The idea that part of Nancy is already waiting outside the house suggests that Nancy has already accepted her death as inevitable. The idea that she is waiting for it outside in the darkness associates Nancy with death, which is often talked about in terms of darkness. Nancy tries to keep the children occupied with stories in an attempt to put off her death, even though she considers it inevitable and inescapable.
Nancy’s story is about a queen who is trying to get across the ditch outside her house, so that she can “get home and bar the door.” Caddy asks why a queen would need to go near a ditch or get home and bar her door. Jason says he doesn’t like the story and wants to go home. He says that he will tell his parents if they won’t take him home, and Nancy pleads with the children to stay, saying that she knows better stories. She tells them that she has some popcorn and that Jason can hold the popper if they stay. Jason says this will be alright as long as he can hold the popper and Caddy cannot. While they are talking, Nancy puts her hand on a hot lamp and doesn’t seem to notice it burning until Caddy points it out.
Nancy, who was able to manipulate the children at first, is now begging them to stay. Jason shows his tyrannical side when he says that he will stay to make popcorn if Caddy cannot hold the popper. Although Jason is very young, this shows that the children are pampered and accustomed to getting their own way. Nancy, meanwhile, is so transported by fear that she is almost literally detached from her body and is unable to feel her hand burning until Caddy points it out.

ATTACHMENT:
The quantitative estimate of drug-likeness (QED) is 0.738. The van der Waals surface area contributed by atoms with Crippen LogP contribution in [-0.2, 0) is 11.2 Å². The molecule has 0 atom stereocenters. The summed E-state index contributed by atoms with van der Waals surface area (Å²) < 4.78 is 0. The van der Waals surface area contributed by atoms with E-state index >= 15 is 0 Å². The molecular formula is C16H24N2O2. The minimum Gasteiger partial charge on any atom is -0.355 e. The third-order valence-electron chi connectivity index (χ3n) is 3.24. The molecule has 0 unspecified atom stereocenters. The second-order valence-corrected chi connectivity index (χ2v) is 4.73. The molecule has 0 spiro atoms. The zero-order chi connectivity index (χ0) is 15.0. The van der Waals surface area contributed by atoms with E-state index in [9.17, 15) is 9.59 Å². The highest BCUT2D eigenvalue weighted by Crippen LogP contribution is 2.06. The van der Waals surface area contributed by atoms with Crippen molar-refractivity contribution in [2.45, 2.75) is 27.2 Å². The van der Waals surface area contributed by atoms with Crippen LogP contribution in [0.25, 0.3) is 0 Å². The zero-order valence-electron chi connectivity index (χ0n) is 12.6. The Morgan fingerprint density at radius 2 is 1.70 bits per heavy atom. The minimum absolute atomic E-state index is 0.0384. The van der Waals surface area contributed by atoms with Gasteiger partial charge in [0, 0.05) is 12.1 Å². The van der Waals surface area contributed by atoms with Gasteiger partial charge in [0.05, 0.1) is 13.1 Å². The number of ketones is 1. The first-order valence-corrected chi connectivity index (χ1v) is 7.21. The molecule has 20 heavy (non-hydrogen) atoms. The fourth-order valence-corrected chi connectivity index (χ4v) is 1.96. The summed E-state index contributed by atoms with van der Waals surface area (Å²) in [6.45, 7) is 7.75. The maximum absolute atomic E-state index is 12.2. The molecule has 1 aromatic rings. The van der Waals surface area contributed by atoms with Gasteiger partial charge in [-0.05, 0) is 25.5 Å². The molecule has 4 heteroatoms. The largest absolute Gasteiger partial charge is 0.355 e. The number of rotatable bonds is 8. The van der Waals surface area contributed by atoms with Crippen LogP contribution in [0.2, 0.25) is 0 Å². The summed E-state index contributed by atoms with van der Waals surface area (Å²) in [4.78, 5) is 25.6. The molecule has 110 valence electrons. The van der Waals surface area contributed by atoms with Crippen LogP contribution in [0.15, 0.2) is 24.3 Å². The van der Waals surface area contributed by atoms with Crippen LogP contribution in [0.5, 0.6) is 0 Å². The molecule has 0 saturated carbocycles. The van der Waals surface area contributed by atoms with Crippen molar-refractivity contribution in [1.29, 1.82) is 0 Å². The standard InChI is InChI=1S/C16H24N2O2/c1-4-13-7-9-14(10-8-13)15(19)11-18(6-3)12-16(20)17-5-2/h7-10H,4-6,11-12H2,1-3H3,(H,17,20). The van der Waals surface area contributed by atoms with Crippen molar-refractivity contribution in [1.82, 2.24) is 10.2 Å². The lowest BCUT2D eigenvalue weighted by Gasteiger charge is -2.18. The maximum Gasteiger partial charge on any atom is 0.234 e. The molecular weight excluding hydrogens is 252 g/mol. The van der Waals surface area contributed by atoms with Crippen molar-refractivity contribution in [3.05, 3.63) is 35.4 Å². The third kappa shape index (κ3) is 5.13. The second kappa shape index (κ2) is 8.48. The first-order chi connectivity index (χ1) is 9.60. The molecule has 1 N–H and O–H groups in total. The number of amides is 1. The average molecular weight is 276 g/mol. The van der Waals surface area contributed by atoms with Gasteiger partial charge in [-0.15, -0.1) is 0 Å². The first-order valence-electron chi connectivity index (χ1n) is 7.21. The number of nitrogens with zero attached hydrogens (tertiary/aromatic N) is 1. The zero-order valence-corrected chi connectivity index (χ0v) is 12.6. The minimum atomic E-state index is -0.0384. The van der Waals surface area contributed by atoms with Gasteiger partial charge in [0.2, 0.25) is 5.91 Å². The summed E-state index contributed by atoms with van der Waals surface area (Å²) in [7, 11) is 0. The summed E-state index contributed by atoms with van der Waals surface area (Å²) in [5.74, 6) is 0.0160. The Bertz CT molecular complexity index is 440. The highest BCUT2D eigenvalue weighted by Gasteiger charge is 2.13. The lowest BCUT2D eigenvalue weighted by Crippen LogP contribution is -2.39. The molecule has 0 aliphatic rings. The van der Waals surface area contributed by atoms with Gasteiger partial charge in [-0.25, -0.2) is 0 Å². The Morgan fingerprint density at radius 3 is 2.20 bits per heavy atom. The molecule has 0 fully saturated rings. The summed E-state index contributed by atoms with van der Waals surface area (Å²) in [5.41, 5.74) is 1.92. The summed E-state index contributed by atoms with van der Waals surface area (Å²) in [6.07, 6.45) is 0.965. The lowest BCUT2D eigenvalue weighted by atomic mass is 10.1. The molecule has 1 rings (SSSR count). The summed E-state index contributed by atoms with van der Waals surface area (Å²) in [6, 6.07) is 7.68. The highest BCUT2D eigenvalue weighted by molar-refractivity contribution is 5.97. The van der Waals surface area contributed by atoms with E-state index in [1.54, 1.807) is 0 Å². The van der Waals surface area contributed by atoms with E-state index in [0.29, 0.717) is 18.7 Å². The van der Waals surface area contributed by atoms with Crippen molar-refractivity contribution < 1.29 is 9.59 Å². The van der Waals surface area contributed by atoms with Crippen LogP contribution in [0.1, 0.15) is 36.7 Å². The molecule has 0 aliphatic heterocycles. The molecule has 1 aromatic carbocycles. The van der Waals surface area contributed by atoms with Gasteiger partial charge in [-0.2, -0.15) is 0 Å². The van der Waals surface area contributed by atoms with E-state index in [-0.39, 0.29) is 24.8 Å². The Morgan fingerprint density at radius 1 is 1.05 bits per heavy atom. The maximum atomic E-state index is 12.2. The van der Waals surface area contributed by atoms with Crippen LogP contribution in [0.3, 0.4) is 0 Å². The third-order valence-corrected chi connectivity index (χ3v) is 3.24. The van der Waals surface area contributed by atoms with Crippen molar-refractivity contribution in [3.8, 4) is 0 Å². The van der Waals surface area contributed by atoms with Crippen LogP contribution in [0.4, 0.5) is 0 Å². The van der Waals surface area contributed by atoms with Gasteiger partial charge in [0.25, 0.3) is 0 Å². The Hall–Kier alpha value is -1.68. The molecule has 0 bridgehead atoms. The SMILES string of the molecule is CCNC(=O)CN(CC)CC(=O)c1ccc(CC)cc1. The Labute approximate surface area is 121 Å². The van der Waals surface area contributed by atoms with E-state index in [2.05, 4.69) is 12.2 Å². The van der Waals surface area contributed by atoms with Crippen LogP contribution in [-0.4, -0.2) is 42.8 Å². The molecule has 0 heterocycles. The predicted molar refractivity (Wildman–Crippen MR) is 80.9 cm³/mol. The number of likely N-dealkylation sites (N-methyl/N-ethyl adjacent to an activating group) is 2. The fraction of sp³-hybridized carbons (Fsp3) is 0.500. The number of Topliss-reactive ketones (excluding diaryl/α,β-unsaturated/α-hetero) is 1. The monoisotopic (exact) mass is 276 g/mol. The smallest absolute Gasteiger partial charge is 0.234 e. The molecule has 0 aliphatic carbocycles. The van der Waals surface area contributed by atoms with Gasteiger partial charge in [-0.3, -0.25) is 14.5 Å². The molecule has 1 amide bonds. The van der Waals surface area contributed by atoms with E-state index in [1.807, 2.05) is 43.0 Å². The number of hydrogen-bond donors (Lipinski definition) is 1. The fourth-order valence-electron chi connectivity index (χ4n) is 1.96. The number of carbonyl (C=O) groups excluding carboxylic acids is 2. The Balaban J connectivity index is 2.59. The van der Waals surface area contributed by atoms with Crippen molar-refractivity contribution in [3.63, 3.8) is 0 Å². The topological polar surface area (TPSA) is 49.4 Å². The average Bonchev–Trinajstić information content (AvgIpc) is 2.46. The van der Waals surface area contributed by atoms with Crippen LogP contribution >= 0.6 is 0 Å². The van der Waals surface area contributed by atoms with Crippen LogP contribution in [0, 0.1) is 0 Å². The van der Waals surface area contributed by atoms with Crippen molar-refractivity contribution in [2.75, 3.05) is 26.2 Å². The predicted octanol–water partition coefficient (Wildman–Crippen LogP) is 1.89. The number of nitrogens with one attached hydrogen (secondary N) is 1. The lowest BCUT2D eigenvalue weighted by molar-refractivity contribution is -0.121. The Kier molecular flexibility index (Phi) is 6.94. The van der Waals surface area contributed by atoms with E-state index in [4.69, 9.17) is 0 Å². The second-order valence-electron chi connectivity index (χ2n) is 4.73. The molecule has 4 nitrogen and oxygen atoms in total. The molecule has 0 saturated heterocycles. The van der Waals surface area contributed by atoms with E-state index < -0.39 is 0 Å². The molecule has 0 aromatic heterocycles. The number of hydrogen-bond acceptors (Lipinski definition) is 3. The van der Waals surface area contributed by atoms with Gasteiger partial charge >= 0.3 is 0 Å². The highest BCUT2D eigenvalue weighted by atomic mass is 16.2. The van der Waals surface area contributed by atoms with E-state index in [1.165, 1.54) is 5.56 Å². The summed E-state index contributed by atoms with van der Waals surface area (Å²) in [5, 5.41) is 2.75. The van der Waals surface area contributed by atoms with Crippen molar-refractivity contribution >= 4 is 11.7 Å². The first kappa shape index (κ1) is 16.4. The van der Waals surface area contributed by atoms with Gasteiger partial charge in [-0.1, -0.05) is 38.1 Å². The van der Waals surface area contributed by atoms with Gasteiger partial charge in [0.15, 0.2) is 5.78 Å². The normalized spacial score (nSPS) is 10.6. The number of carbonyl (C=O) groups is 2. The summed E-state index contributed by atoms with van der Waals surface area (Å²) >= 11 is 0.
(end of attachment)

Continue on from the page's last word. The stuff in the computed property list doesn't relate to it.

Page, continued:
Nancy gets the popper out from under the bed, but it is broken. Jason begins to cry when he sees this and again says he wants to go home. Caddy is losing interest in the popcorn too and thinks that they should leave because it is getting late. Nancy seems desperate for them to stay and tries to fix the popper, but Caddy says it won’t hold. Nancy helps Jason hold the popper over the fire, but it breaks, and the corn falls in the grate. Jason gets smoke in his eyes and starts crying again.
Nancy gets increasingly desperate as the children grow less enthusiastic about staying. Caddy, who has been the most interested in staying with Nancy and the most curious about Nancy’s situation so far, also begins to lose interest. The popper breaking suggests Nancy’s losing battle to keep the children invested in her situation, which they do not really care about except in a very naïve, superficial way because they are too young to understand.
As Nancy is taking the popcorn out of the fire, insisting that it will still be good to eat, the group hear footsteps approaching the cabin outside. They all stop to listen, and Nancy begins making the sound again as tears start coming out of her eyes even though she is not crying. The children watch, fascinated, unsure what is going on. Caddy goes to the door and says that she sees Mr. Compson coming. Nancy begs Caddy to ask Mr. Compson if she can come and sleep in their room again and that, if she can, they will have fun. Jason says that he hasn’t had any fun, and that Nancy got smoke in his eye and hurt him.